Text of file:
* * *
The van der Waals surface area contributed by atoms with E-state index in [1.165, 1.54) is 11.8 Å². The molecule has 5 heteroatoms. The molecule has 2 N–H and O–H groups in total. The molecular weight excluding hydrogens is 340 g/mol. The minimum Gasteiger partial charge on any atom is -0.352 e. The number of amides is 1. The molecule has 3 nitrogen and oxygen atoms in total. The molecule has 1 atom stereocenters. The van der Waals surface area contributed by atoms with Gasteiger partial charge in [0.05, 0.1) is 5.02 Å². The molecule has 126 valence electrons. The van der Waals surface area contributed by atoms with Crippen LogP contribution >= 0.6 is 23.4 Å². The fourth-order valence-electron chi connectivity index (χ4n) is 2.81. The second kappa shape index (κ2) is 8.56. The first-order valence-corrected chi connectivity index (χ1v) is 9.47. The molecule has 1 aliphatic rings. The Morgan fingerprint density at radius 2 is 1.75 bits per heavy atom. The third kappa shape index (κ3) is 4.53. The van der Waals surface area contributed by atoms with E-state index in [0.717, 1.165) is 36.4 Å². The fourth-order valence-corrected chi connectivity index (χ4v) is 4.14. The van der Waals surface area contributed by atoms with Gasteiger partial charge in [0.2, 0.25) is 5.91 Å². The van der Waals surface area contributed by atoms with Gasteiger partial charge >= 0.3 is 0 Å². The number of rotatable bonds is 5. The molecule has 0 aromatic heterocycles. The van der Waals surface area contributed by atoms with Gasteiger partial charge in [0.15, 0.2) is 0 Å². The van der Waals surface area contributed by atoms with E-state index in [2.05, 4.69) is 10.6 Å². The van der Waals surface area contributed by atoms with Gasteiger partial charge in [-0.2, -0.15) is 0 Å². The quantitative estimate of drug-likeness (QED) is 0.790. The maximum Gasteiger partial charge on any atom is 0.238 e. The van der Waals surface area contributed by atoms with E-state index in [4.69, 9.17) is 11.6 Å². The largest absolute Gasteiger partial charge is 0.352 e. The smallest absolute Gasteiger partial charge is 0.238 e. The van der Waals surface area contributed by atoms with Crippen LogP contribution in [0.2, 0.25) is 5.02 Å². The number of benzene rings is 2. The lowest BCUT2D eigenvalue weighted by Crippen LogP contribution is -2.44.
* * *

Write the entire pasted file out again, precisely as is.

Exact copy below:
The van der Waals surface area contributed by atoms with E-state index in [1.165, 1.54) is 11.8 Å². The molecule has 5 heteroatoms. The molecule has 2 N–H and O–H groups in total. The molecular weight excluding hydrogens is 340 g/mol. The minimum Gasteiger partial charge on any atom is -0.352 e. The number of amides is 1. The molecule has 3 nitrogen and oxygen atoms in total. The molecule has 1 atom stereocenters. The van der Waals surface area contributed by atoms with Gasteiger partial charge in [0.05, 0.1) is 5.02 Å². The molecule has 126 valence electrons. The van der Waals surface area contributed by atoms with Crippen LogP contribution >= 0.6 is 23.4 Å². The fourth-order valence-electron chi connectivity index (χ4n) is 2.81. The second kappa shape index (κ2) is 8.56. The first-order valence-corrected chi connectivity index (χ1v) is 9.47. The molecule has 1 aliphatic rings. The Morgan fingerprint density at radius 2 is 1.75 bits per heavy atom. The third kappa shape index (κ3) is 4.53. The van der Waals surface area contributed by atoms with E-state index in [0.717, 1.165) is 36.4 Å². The fourth-order valence-corrected chi connectivity index (χ4v) is 4.14. The van der Waals surface area contributed by atoms with Gasteiger partial charge in [0.2, 0.25) is 5.91 Å². The van der Waals surface area contributed by atoms with Gasteiger partial charge >= 0.3 is 0 Å². The number of rotatable bonds is 5. The molecule has 0 aromatic heterocycles. The van der Waals surface area contributed by atoms with Gasteiger partial charge in [0.15, 0.2) is 0 Å². The van der Waals surface area contributed by atoms with E-state index in [2.05, 4.69) is 10.6 Å². The van der Waals surface area contributed by atoms with Gasteiger partial charge in [-0.2, -0.15) is 0 Å². The quantitative estimate of drug-likeness (QED) is 0.790. The maximum Gasteiger partial charge on any atom is 0.238 e. The van der Waals surface area contributed by atoms with E-state index in [4.69, 9.17) is 11.6 Å². The largest absolute Gasteiger partial charge is 0.352 e. The smallest absolute Gasteiger partial charge is 0.238 e. The van der Waals surface area contributed by atoms with Crippen LogP contribution in [0.2, 0.25) is 5.02 Å². The number of benzene rings is 2. The lowest BCUT2D eigenvalue weighted by Crippen LogP contribution is -2.44.